Stream Management Plans contain a comprehensive review of stream characteristics, maps, data, and recommended management strategies. The plans are meant to assist watershed municipalities and residents in planning for the protection of their property, infrastructure, water quality, and biological resources. Ensuring the health of the watershed’s environmental resources also helps to secure economic growth and quality of life for watershed residents.
Stream management plan’s are divided into sections called “management units” corresponding to individual stream segments. Each management unit summaries the condition of the stream bed and banks, streamside (riparian) vegetation, and the proximity and arrangement of roads, bridges and culverts. Each unit description identifies problems at the local scale and recommends specific management actions.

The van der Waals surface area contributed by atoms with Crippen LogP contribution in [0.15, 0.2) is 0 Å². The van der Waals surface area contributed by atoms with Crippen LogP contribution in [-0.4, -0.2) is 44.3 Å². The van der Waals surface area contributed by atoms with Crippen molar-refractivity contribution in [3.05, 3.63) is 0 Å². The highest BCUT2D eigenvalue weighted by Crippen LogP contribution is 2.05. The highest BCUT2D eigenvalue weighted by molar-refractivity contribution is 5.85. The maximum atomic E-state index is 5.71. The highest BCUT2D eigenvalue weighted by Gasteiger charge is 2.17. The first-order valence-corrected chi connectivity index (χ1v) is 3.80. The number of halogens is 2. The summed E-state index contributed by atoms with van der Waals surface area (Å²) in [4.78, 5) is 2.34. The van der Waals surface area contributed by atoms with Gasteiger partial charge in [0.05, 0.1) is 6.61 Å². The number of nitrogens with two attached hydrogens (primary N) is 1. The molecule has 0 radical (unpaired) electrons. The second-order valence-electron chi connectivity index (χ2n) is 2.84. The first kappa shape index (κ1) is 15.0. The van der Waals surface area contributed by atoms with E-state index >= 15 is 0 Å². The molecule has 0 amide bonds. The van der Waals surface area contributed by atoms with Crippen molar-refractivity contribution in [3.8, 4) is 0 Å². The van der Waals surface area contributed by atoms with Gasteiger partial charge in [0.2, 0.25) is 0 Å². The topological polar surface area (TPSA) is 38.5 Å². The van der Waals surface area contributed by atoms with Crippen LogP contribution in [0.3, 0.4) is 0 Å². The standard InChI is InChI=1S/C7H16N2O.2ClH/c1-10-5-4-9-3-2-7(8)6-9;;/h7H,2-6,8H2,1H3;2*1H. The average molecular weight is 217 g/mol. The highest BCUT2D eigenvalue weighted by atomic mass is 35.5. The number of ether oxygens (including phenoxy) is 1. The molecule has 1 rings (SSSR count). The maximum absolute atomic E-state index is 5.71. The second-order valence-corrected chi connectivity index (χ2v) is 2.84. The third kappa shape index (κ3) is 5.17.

To date, six stream management plans have been completed in the watershed for: the mainstem of the Esopus Creek (above the reservoir), and five tributaries to the Esopus Creek – Broadstreet Hollow, Stony Clove Creek, Bush Kill, Bushnellsville Creek, and Beaver Kill. Stream assessments have been completed for Woodland Valley Creek, Warner Creek, and Birch Creek. A reassessment was completed for Stony Clove Creek. Eventually, every major tributary to the Esopus Creek will be assessed and data from these assessments will be incorporated into a stream management plan for the entire Ashokan Watershed.
Stream management plans are developed in consultation with the Ashokan Watershed Stream Management Program Stakeholder Council. The public is involved in stream management plan development and implementation through participation in working groups, landowner meetings to review maps and findings, volunteer events, and contribution to town adoption and governance.
The Towns of Shandaken, Olive, Woodstock, and Hurley have adopted the Esopus Creek Stream Management Plan. By adopting a stream management plan, a Town shows commitment to maintaining healthy local streams through stream management, and becomes eligible to receive funding to implement the plan. Stream management plans are guidance documents only and Town adoption is not a regulatory action.